Yeah, even Bill Murray might have a hard time finding anything funny in the Pinehurst caddie shack today. Take Big Eddie. He's been sleeping in the cemetery again, seeing as how they took away his car. Least he could afford a car for a while. Or take William. He's been walking the eight miles from his home in Aberdeen, N.C., to Pinehurst almost every day for 57 years. Still does it in a tic and a wool suit. Guess some guys never lose their dignity. Or take Loosetooth. When the famous No. 2 course at Pinehurst was closed for six weeks in 1992 to get set for the PGA's $2 million Tour Championship, Loosetooth was found picking up pears on the grounds. Got a family to feed.
Check out ol' Fletch over there. The club members don't argue anymore to see who gets to hang his bag on Fletch. They don't sneak the caddie master a five just to get the best eyes in the whole Pinehurst caddie yard. But they used to. Time was, Fletcher Gaines could look at any green for the first time and tell you grain, speed, break and the approximate weight of the guy who mowed it last. Fletch won the Pinehurst caddie tournament 10 years running. And that was when there were 500 caddies in the yard.
But these days there's something funny about Fletch's 73-year-old eyes. They water constantly, and they have a kind of glaze across them. Might be cataracts. Might be glaucoma. Hard to say. It's not like Fletch can afford an eye doctor. Some days you see him just following the Man to the ball instead of the other way around. The truth is, Fletch doesn't know where the ball is.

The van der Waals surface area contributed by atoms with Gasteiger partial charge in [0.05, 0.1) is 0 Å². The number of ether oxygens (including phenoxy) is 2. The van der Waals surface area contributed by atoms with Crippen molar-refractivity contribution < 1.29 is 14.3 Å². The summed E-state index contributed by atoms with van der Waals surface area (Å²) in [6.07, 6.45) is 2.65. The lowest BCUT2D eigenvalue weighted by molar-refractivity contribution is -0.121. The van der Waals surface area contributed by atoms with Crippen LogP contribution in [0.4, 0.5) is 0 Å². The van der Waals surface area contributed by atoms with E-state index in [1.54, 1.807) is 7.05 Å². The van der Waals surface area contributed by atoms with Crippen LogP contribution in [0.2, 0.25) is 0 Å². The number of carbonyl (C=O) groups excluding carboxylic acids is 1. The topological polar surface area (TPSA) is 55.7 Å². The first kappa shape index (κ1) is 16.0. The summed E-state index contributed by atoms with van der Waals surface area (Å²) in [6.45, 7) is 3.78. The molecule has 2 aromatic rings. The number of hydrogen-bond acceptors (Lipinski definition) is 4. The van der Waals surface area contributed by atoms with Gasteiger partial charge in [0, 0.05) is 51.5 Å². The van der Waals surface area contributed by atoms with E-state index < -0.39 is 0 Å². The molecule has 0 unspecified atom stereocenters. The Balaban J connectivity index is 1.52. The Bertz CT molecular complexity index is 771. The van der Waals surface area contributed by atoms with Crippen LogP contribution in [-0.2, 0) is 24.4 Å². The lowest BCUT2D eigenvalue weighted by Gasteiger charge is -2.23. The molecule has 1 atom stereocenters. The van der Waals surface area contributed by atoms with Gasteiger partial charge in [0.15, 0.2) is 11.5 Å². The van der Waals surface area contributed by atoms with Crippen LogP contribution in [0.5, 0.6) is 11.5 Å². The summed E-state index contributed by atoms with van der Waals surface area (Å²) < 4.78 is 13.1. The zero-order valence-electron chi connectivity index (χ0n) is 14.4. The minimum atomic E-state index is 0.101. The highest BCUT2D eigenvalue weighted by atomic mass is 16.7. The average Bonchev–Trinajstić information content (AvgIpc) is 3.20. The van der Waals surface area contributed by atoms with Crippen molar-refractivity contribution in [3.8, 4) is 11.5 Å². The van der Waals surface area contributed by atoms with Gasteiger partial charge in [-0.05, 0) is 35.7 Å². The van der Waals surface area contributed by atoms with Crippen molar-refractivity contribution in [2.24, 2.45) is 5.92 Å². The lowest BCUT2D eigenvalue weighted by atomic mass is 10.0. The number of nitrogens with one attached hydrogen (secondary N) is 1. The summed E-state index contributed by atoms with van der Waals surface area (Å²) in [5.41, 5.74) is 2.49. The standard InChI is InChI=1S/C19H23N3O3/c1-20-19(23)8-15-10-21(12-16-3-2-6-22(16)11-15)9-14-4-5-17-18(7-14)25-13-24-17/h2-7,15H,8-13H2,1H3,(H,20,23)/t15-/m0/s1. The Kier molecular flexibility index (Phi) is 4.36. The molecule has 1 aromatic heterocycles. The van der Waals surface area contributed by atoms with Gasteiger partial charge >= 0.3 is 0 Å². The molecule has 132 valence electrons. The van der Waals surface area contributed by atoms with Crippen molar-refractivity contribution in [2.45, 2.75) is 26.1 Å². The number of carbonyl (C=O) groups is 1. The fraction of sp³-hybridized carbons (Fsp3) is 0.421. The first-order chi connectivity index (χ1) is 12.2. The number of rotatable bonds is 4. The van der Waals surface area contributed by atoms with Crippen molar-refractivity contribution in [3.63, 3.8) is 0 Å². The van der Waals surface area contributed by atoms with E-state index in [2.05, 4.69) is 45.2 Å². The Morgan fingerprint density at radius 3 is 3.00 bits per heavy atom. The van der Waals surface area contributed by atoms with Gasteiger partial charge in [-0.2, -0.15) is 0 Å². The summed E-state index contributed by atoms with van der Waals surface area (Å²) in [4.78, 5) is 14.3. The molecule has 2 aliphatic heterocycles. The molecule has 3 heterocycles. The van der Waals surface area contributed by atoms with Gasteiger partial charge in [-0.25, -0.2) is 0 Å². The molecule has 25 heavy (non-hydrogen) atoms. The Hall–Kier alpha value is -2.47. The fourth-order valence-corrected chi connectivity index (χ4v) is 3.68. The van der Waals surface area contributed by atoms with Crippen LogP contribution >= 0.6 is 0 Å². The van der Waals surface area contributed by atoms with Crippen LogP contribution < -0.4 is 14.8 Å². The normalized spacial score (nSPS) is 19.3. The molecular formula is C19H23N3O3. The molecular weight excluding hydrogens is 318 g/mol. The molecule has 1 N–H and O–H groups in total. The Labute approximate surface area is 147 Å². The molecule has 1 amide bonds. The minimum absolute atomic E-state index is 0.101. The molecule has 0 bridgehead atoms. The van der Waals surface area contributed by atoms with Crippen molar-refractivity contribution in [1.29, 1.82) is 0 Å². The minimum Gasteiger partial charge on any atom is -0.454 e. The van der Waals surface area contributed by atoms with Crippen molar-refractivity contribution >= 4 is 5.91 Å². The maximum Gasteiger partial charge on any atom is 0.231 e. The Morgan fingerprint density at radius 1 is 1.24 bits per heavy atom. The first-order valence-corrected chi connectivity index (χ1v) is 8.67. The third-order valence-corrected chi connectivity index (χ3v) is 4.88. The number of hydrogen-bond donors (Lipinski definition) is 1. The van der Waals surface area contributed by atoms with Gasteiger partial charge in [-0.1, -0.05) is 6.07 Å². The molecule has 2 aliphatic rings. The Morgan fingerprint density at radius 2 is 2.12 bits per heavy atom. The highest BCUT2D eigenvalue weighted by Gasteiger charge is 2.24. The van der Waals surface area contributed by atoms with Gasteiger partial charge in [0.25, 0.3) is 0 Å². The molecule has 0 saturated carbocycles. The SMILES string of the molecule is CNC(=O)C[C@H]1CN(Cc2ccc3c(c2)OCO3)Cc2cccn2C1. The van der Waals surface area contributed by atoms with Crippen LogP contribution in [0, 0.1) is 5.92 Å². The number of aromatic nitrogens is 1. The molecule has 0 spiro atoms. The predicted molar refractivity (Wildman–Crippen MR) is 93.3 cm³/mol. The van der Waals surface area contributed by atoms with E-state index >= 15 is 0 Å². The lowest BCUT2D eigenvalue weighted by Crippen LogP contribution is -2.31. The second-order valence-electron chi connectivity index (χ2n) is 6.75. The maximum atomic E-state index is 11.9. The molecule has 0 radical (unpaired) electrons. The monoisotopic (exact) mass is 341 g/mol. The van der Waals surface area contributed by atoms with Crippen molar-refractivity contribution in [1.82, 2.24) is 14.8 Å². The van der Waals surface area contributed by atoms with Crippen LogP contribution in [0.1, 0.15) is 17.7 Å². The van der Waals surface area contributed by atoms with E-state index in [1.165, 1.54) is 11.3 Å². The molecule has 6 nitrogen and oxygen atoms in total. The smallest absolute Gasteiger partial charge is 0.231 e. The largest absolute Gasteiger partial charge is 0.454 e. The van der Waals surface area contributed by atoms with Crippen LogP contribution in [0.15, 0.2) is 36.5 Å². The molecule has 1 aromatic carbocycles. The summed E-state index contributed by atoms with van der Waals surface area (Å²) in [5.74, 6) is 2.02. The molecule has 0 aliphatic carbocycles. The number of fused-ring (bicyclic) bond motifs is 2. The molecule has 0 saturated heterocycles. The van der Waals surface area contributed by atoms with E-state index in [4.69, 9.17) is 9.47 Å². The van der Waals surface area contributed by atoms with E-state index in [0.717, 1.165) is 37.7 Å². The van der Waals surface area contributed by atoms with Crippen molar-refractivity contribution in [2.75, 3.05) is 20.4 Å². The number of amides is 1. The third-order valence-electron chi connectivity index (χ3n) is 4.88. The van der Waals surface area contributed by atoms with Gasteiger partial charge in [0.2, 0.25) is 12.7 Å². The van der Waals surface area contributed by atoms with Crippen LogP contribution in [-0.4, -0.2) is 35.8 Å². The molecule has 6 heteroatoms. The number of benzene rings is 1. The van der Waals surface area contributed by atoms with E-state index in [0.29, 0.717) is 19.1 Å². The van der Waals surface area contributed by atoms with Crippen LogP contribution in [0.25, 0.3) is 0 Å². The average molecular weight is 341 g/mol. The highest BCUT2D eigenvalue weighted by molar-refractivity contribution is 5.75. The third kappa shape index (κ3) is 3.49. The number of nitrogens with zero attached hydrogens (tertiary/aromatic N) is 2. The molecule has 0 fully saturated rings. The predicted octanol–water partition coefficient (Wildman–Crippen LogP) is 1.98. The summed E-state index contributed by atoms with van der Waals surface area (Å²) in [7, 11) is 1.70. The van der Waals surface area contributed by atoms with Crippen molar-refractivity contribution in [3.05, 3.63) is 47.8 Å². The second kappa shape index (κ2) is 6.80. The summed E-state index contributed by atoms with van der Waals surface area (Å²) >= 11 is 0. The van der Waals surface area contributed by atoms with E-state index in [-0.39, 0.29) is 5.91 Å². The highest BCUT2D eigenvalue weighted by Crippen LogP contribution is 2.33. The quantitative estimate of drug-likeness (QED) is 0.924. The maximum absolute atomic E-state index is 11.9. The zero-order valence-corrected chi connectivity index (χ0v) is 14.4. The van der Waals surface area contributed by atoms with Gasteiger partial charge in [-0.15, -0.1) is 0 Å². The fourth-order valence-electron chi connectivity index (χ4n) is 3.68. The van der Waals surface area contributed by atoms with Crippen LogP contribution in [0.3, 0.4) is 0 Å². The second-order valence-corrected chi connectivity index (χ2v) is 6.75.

He's not alone. Probably a third of the guys in Pinehurst's caddie room have that glaze in their eyes. What, you think these guys have health-care packages?
There's no caddie yard at Pinehurst anymore. No caddie shack, either, come to think of it. What there is now is a smoky little room with a Salvation Army couch along the side and a weak-kneed card table in the middle and a lot of caddies waiting all day for loops that might never come. These days there are only 52 caddies at Pinehurst. And even with five courses to caddie on, 52 is too many. Most people use those damn golf carts.
"Lord a' mighty," says Fletch, rising a little off his chair. "When's the last time a golf cart took five shots off your score?"
To be sure to get a bag these days, caddies get to the room at 4:30 a.m. Then they whittle at the hours, playing cards, laughing some, arguing some, sharing one sports section among the 30 of them.
Carl is looking at a dollar bill, adding up the digits in the serial number. If they equal his age, 42, he won't spend the buck. "Bad luck," he says.
Right now it looks like luck hasn't been within a par-5 of this room. There are almost no young faces. Everybody is at least 30, most are 45 to 60. Many are alcoholics, many have health problems, many have left their families. You have to be a little detached to be a caddie in the first place, because caddies are among the last of the great disenfranchised workers. They have no benefits, no overtime, no worker's compensation, no vacation and no job guarantee. They are as outdated as inkwells, and paid accordingly. Pinehurst is one of the cheapest resort golf clubs around: $25 for a single loop, $40 for a double, and maybe a tip.
This is still less than a living wage, but what are the caddies going to do? They can't even get their own restroom. Caddies are not allowed to use the bathroom near the cart barn. They must walk 300 yards to the Port-O-Let in the parking lot. The Port-O-Let fills up in two days, yet it's emptied only twice a week. By day three, the caddies have no choice but to go into town to relieve themselves.